AIREDALE Hospital bosses say they have addressed a number of shortcomings noted by a Care Quality Commission inspection, including a lack of oxygen on a resuscitation trolley.

The hospital had been paid an unannounced visit by the CQC in September last year to look at specific areas in relation to the safe and well-led domains on the critical care unit and on some of the medical wards.

The areas inspected included a selection of wards/departments that were identified as “requiring improvement” during a comprehensive inspection in March 2016..

At the latest visit it was found that out of 23 recommendations made, 19 had been delivered, three were on track to be delivered and one was partially delivered.

Karl Mainprize, medical director of Airedale NHS Foundation Trust, said: “The report highlighted some areas for improvement, particularly around documentation, equipment checks and the completion of patient records.

"These areas are included in an action plan that we developed last autumn and we are already making good progress to ensure that we meet all the requirements for improvement.”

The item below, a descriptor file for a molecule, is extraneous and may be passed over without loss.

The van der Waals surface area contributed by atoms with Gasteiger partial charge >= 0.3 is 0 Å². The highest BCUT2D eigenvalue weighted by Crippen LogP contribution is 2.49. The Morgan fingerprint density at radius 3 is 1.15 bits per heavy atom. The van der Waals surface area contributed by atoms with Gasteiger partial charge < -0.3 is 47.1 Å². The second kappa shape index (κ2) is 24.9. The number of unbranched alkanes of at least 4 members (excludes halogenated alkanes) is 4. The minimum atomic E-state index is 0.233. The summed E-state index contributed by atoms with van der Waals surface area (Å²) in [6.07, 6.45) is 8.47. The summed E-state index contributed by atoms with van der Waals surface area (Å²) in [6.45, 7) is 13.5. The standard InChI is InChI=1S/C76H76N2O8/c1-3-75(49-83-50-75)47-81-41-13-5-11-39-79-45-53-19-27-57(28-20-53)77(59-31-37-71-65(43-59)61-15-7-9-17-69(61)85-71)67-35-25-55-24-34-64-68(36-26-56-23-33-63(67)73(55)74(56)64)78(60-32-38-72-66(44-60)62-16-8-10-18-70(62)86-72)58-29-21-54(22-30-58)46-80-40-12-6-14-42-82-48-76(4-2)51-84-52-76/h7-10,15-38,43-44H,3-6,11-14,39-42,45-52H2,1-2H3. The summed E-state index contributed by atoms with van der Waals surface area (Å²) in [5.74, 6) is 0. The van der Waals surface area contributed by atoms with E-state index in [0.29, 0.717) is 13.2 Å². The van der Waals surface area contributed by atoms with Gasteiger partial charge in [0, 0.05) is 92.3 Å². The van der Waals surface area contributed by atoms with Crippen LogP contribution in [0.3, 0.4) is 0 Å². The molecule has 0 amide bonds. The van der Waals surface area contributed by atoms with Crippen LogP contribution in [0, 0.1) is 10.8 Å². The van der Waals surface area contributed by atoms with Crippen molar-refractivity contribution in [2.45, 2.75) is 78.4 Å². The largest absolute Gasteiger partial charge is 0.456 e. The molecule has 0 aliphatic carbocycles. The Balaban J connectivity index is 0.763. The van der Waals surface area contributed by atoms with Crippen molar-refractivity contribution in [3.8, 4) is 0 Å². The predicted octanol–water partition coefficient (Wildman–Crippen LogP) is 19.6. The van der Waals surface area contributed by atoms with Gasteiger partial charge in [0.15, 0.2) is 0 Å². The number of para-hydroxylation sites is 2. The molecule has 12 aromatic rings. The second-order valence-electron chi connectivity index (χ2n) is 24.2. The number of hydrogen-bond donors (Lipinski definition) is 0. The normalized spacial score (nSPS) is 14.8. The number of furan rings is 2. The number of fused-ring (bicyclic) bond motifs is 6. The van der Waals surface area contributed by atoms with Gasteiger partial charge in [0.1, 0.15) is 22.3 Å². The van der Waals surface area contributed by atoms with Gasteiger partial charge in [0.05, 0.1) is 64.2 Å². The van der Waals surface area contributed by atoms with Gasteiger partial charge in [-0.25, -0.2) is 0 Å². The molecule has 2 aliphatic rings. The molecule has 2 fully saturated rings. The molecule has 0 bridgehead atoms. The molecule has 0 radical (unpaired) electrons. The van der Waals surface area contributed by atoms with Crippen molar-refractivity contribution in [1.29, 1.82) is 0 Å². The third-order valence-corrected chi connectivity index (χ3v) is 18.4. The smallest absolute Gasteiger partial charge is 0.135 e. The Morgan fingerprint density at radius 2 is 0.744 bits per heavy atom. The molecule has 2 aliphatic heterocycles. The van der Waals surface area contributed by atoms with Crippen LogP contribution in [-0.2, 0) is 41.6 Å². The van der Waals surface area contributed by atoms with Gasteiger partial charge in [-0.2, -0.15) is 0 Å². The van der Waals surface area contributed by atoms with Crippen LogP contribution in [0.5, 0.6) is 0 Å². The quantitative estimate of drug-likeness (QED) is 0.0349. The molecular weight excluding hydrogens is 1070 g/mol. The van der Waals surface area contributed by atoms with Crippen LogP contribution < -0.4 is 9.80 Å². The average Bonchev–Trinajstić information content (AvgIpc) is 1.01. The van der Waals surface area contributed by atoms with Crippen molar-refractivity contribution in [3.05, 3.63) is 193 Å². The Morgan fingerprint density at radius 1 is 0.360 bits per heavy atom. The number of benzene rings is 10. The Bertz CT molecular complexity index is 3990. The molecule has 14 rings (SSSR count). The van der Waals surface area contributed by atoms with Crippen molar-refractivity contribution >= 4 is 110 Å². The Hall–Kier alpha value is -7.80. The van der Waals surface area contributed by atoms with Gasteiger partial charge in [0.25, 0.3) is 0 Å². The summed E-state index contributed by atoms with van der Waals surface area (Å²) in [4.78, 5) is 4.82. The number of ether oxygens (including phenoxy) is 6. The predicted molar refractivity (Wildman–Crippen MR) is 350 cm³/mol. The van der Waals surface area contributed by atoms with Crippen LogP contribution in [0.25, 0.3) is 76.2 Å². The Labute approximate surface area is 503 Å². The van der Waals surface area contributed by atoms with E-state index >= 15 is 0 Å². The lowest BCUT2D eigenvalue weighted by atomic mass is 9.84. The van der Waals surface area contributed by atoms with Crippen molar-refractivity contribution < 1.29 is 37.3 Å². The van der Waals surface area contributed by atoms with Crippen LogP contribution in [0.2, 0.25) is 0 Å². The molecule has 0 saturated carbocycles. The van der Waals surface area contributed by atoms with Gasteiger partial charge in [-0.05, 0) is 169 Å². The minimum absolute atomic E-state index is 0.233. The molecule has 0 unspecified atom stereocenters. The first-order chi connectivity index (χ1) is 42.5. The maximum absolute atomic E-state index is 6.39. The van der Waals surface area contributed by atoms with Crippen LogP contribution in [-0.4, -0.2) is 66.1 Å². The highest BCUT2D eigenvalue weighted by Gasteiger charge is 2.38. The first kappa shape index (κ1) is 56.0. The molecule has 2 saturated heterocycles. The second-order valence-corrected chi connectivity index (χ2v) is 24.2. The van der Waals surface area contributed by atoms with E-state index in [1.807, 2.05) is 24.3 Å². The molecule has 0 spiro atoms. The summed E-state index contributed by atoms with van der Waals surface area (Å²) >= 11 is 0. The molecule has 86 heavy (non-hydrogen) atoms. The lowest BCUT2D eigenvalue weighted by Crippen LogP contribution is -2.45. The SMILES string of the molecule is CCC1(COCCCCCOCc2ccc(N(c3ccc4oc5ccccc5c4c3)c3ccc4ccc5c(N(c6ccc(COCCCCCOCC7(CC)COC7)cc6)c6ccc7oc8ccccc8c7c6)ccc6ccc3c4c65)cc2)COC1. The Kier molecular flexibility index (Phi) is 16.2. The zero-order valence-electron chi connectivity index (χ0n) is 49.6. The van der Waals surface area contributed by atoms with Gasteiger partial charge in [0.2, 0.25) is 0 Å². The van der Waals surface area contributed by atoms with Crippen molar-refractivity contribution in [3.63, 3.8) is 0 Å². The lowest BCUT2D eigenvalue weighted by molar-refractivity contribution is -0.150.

Key findings by the CQC in September included the resuscitation trolley had not been checked for the previous six days and there was no oxygen on the trolley. This had been recently replaced and was stored elsewhere on the unit.

There were still some shortfalls of staff on some shifts; two-person equipment checks did not always happen and six patients’ clinical observations had not always been completed in the specified timeframe.

Mr Mainprize added: “It is encouraging to read that the inspectors recognised good progress since the previous inspection in March 2016, particularly around staffing, leadership and training compliance.

“Our critical care staff work extremely hard to care for our most seriously ill patients. They have embraced the action plan and the position now, six months later, is very different. However, there is never room for complacency, and as a trust we always work on continuously improving our services so that we can give our patients the best care possible.”